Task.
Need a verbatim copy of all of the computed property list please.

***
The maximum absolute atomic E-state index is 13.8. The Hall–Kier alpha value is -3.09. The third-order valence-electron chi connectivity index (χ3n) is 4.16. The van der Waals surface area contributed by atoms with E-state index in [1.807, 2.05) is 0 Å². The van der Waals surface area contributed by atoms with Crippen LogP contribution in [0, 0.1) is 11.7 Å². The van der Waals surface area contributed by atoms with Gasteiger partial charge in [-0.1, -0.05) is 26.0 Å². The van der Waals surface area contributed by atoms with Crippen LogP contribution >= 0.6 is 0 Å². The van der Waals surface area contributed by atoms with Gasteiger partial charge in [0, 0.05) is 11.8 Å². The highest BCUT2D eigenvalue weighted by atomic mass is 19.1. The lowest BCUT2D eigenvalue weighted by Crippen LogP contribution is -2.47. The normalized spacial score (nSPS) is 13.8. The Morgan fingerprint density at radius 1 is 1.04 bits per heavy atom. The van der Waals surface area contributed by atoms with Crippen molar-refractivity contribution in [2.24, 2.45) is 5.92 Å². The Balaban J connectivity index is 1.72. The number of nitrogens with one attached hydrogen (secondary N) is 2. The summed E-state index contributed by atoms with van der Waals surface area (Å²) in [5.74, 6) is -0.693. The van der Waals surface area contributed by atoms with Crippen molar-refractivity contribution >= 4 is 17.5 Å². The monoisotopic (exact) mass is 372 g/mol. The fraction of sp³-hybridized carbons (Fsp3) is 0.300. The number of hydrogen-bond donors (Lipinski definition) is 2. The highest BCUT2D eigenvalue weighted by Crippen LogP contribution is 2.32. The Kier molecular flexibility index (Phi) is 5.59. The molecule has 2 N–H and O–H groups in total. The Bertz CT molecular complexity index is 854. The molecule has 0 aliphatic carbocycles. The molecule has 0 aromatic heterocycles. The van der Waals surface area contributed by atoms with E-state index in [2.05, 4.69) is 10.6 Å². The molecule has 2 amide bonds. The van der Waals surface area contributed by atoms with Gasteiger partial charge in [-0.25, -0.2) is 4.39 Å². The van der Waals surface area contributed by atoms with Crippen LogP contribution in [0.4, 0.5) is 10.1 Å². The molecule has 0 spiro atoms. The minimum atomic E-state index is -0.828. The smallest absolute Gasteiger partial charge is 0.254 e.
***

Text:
The maximum absolute atomic E-state index is 13.8. The Hall–Kier alpha value is -3.09. The third-order valence-electron chi connectivity index (χ3n) is 4.16. The van der Waals surface area contributed by atoms with E-state index in [1.807, 2.05) is 0 Å². The van der Waals surface area contributed by atoms with Crippen LogP contribution in [0, 0.1) is 11.7 Å². The van der Waals surface area contributed by atoms with Gasteiger partial charge in [-0.1, -0.05) is 26.0 Å². The van der Waals surface area contributed by atoms with Crippen LogP contribution >= 0.6 is 0 Å². The van der Waals surface area contributed by atoms with Gasteiger partial charge in [0, 0.05) is 11.8 Å². The highest BCUT2D eigenvalue weighted by atomic mass is 19.1. The lowest BCUT2D eigenvalue weighted by Crippen LogP contribution is -2.47. The normalized spacial score (nSPS) is 13.8. The Morgan fingerprint density at radius 1 is 1.04 bits per heavy atom. The van der Waals surface area contributed by atoms with Crippen molar-refractivity contribution in [2.24, 2.45) is 5.92 Å². The Balaban J connectivity index is 1.72. The number of nitrogens with one attached hydrogen (secondary N) is 2. The summed E-state index contributed by atoms with van der Waals surface area (Å²) in [5.74, 6) is -0.693. The van der Waals surface area contributed by atoms with Crippen molar-refractivity contribution >= 4 is 17.5 Å². The monoisotopic (exact) mass is 372 g/mol. The fraction of sp³-hybridized carbons (Fsp3) is 0.300. The number of hydrogen-bond donors (Lipinski definition) is 2. The highest BCUT2D eigenvalue weighted by Crippen LogP contribution is 2.32. The Kier molecular flexibility index (Phi) is 5.59. The molecule has 2 N–H and O–H groups in total. The Bertz CT molecular complexity index is 854. The molecule has 0 aliphatic carbocycles. The molecule has 0 aromatic heterocycles. The van der Waals surface area contributed by atoms with E-state index in [2.05, 4.69) is 10.6 Å². The molecule has 2 amide bonds. The van der Waals surface area contributed by atoms with Gasteiger partial charge in [-0.25, -0.2) is 4.39 Å². The van der Waals surface area contributed by atoms with Crippen LogP contribution in [0.4, 0.5) is 10.1 Å². The molecule has 0 spiro atoms. The minimum atomic E-state index is -0.828. The smallest absolute Gasteiger partial charge is 0.254 e.